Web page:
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New Flesh-Eating Parasite Species Discovered In Australia

Update Date: Jan 25, 2017 09:50 AM EST
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A team of researchers has found a new species of parasites in Australia. These new species share an evolutionary ancestor to a dreaded group of "flesh-eating" parasites.

Published in the journal PLOS Neglected Tropical Diseases, the researchers at the University of Technology Sydney (UTS) describe for the first time an Australian parasite, called Zelonia australiensis, in native biting insects. This insect share an evolutionary ancestor with the Leishmania group of "flesh-eating" parasites.

Previous studies on the evolution of Leishmania have shown that this parasite is adaptable and can spread over vast distances. The disease it causes, Leishmaniasis, is potentially deadly and affects both animals and humans through bites of sand flies.

On the other hand, the newly-discovered parasite is found in a species of black fly that bites mammals and humans as well.

Establishment Of Exotic Pathogens In Australia

According to the researchers, although the species probably does not eat flesh, the findings of the study shows the importance of scientists being aware of similar tropical diseases in the country. Moreover, the study raises questions about the potential for the establishment of exotic pathogens in Australia.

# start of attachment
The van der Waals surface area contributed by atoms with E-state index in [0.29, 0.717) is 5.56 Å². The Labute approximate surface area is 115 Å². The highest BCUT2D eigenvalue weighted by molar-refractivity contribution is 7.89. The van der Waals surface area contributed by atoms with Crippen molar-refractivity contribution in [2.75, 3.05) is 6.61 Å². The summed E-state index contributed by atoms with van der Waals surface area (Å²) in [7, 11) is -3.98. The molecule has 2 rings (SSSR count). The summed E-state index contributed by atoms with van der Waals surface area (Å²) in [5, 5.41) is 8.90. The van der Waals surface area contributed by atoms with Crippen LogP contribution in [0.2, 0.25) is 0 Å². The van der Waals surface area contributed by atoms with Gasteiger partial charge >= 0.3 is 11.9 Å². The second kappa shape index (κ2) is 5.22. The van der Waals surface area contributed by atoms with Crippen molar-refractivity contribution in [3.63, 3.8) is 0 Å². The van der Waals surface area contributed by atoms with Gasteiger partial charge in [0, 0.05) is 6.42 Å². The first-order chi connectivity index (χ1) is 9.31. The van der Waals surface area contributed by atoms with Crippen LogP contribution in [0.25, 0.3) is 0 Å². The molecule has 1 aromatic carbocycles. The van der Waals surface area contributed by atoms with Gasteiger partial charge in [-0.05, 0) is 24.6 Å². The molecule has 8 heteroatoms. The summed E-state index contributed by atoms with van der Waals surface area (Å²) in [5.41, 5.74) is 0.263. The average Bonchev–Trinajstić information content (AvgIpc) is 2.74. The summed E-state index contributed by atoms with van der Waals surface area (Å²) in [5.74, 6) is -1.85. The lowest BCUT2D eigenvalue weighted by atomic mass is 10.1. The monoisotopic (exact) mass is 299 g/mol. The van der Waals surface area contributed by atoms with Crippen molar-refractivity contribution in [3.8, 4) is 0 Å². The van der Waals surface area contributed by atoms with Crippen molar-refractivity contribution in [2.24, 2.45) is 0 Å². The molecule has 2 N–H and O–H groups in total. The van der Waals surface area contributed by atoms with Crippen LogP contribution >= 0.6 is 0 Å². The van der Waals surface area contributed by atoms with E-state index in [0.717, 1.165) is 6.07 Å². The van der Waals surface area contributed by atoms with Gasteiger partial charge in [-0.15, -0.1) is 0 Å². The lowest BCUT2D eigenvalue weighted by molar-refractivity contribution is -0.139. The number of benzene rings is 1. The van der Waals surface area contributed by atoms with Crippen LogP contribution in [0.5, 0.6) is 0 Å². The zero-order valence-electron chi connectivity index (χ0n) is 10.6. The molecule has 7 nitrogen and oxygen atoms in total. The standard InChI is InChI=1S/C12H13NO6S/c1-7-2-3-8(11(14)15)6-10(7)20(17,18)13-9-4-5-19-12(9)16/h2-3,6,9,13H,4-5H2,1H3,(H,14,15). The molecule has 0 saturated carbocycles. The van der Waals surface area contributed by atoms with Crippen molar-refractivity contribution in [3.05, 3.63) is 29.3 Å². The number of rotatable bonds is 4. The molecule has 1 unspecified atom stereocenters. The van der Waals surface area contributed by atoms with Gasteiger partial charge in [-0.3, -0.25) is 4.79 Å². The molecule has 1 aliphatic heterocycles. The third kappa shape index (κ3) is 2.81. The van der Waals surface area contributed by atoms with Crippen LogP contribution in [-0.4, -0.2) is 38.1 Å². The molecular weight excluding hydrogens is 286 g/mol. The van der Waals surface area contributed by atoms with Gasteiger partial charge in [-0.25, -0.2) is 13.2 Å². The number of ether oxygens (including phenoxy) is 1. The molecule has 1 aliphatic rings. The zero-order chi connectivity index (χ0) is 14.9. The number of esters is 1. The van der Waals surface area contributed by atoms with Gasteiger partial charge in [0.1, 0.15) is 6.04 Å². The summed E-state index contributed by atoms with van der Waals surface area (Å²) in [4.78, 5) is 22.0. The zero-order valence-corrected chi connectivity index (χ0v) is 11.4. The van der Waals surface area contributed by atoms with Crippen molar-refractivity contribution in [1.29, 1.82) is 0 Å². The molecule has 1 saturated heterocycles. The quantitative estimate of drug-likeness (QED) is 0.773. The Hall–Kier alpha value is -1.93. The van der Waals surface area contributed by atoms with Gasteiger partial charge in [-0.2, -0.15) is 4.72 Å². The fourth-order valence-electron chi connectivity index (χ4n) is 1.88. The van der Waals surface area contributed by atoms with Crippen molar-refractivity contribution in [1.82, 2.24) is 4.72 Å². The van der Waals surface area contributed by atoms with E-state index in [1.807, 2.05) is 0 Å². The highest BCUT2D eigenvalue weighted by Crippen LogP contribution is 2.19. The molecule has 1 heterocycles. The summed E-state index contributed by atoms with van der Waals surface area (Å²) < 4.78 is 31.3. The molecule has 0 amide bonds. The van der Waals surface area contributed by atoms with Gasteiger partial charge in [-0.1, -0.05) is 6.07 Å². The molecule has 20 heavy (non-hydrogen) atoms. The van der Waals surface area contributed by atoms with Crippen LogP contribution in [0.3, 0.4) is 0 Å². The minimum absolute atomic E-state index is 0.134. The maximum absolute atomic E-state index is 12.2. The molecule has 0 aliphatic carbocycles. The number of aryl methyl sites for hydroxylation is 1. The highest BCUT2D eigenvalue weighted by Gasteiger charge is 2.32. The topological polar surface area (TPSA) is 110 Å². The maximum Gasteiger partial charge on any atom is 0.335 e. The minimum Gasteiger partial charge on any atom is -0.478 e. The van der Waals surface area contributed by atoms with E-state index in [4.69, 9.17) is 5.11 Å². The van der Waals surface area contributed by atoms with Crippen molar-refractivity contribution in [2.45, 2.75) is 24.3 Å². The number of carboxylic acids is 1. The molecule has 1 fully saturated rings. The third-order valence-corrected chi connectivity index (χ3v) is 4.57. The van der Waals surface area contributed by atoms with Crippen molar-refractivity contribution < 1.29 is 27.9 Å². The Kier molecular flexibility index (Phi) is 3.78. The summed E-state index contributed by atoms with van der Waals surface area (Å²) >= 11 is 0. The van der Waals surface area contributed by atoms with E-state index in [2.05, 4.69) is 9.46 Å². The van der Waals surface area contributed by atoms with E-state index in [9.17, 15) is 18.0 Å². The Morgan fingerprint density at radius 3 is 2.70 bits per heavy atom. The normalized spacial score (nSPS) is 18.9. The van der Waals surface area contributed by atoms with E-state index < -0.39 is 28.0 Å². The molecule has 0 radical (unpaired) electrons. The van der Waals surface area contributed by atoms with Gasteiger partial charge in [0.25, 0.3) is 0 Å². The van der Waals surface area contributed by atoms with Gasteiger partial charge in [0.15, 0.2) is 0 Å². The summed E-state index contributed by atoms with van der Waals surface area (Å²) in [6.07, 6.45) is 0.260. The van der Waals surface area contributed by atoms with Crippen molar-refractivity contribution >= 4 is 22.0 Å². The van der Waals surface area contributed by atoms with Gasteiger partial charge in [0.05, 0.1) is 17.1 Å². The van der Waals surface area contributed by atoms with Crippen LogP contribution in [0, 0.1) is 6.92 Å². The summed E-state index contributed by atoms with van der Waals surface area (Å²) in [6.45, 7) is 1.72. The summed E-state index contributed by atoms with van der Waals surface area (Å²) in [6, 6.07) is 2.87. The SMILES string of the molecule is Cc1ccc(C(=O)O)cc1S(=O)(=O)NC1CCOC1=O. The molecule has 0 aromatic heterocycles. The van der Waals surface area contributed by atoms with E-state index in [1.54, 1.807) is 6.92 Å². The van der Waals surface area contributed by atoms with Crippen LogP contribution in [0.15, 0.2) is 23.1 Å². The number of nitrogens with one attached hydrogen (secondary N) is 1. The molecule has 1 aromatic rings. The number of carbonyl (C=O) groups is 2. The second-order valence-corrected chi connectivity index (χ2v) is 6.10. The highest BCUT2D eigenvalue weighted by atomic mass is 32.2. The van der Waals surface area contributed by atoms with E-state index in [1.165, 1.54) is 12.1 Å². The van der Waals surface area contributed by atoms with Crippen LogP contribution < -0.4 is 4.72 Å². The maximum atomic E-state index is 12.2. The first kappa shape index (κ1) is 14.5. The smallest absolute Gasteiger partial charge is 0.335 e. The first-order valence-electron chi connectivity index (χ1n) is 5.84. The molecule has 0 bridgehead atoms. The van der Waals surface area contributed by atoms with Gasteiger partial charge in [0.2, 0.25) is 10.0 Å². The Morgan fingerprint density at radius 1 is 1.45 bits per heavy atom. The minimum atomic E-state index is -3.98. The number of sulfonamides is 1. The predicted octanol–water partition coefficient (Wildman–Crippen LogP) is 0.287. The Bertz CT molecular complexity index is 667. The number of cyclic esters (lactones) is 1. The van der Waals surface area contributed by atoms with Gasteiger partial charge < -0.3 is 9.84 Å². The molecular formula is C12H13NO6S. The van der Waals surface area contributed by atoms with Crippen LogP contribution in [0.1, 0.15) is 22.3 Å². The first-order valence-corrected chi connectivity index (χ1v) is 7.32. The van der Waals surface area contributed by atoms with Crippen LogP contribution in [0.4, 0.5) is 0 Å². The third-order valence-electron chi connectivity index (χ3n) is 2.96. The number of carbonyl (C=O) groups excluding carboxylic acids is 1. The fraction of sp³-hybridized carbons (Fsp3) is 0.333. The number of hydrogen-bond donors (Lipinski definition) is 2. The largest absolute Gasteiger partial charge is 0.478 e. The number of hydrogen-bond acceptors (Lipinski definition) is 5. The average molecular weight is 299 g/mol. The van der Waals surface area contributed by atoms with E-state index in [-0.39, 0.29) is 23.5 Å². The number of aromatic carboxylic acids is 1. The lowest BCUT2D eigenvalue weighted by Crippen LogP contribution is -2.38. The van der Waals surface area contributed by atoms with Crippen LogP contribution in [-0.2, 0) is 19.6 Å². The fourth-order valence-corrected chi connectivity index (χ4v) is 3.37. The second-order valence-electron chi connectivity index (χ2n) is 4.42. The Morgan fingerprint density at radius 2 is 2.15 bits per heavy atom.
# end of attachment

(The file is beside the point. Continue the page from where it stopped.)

"In conjunction with previous research, this study provides clues as to what these parasites are capable of. They have invaded new lands in the past, adapting to infect new species," Dr. Joel Barratt, lead author of the study, said in a press release.

He added that learning more about these parasites, their origin and how they infect species to take up residence in places, could help curb outbreaks in the future. This has happened for other parasites in the past just like the spread of malaria from Africa to Europe and the Americas

Neglected Parasitic Diseases

The study authors call for the government and local health authorities to pay more attention to neglected parasitic diseases.

Australia, in general, is not very well equipped to deal with various tropical diseases like Zika virus, Japanese encephalitis, dengue fever, Chikungunya, MERS, Ebola, and SARS, the researchers said as reported by Science Alert.

They proposed the creation of the Australian version of the U.S. Centers for Disease Control and Prevention (CDC).

Leishmaniasis, a deadly disease caused by protozoan parasites, is a potentially deadly disease transmitted to humans by the bites of the infected female phlebotomine sandfly, the World Health Organization (WHO) reports.

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